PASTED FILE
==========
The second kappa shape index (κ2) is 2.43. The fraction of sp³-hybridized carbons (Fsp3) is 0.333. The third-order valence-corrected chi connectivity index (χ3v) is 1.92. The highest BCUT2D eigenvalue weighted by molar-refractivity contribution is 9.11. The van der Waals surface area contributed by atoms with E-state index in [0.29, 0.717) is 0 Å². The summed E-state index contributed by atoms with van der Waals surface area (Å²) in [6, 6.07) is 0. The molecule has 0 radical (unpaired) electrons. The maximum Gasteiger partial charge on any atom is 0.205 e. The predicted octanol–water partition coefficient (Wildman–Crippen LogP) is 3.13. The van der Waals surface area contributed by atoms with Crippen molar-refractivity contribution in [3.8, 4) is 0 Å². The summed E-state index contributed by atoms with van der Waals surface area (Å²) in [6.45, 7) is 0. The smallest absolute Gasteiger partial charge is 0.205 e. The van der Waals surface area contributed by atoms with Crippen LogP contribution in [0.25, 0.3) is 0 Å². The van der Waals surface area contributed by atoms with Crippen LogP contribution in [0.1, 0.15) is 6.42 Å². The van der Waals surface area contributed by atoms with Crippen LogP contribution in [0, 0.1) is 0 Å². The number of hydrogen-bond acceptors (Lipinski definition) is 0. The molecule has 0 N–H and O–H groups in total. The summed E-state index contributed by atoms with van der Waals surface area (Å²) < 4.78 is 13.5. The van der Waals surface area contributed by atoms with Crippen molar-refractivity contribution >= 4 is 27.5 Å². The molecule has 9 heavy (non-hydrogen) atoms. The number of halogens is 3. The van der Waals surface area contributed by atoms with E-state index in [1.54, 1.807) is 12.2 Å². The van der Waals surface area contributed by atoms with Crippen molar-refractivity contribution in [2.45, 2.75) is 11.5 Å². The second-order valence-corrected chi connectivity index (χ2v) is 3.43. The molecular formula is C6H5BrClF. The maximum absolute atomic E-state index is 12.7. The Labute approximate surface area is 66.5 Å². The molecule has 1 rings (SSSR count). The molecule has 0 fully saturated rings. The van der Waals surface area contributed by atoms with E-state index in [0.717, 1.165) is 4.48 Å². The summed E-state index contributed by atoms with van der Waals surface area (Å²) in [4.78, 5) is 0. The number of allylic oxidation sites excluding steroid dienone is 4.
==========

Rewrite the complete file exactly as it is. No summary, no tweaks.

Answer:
The second kappa shape index (κ2) is 2.43. The fraction of sp³-hybridized carbons (Fsp3) is 0.333. The third-order valence-corrected chi connectivity index (χ3v) is 1.92. The highest BCUT2D eigenvalue weighted by molar-refractivity contribution is 9.11. The van der Waals surface area contributed by atoms with E-state index in [0.29, 0.717) is 0 Å². The summed E-state index contributed by atoms with van der Waals surface area (Å²) in [6, 6.07) is 0. The molecule has 0 radical (unpaired) electrons. The maximum Gasteiger partial charge on any atom is 0.205 e. The predicted octanol–water partition coefficient (Wildman–Crippen LogP) is 3.13. The van der Waals surface area contributed by atoms with Crippen molar-refractivity contribution in [3.8, 4) is 0 Å². The summed E-state index contributed by atoms with van der Waals surface area (Å²) in [6.45, 7) is 0. The smallest absolute Gasteiger partial charge is 0.205 e. The van der Waals surface area contributed by atoms with Crippen LogP contribution in [0.25, 0.3) is 0 Å². The van der Waals surface area contributed by atoms with Crippen LogP contribution in [0.1, 0.15) is 6.42 Å². The van der Waals surface area contributed by atoms with Crippen LogP contribution in [0, 0.1) is 0 Å². The number of hydrogen-bond acceptors (Lipinski definition) is 0. The molecule has 0 N–H and O–H groups in total. The summed E-state index contributed by atoms with van der Waals surface area (Å²) < 4.78 is 13.5. The van der Waals surface area contributed by atoms with Crippen molar-refractivity contribution >= 4 is 27.5 Å². The molecule has 9 heavy (non-hydrogen) atoms. The number of halogens is 3. The van der Waals surface area contributed by atoms with E-state index in [1.54, 1.807) is 12.2 Å². The van der Waals surface area contributed by atoms with Crippen molar-refractivity contribution in [2.45, 2.75) is 11.5 Å². The second-order valence-corrected chi connectivity index (χ2v) is 3.43. The molecular formula is C6H5BrClF. The maximum absolute atomic E-state index is 12.7. The Labute approximate surface area is 66.5 Å². The molecule has 1 rings (SSSR count). The molecule has 0 fully saturated rings. The van der Waals surface area contributed by atoms with E-state index in [0.717, 1.165) is 4.48 Å². The summed E-state index contributed by atoms with van der Waals surface area (Å²) in [4.78, 5) is 0. The number of allylic oxidation sites excluding steroid dienone is 4.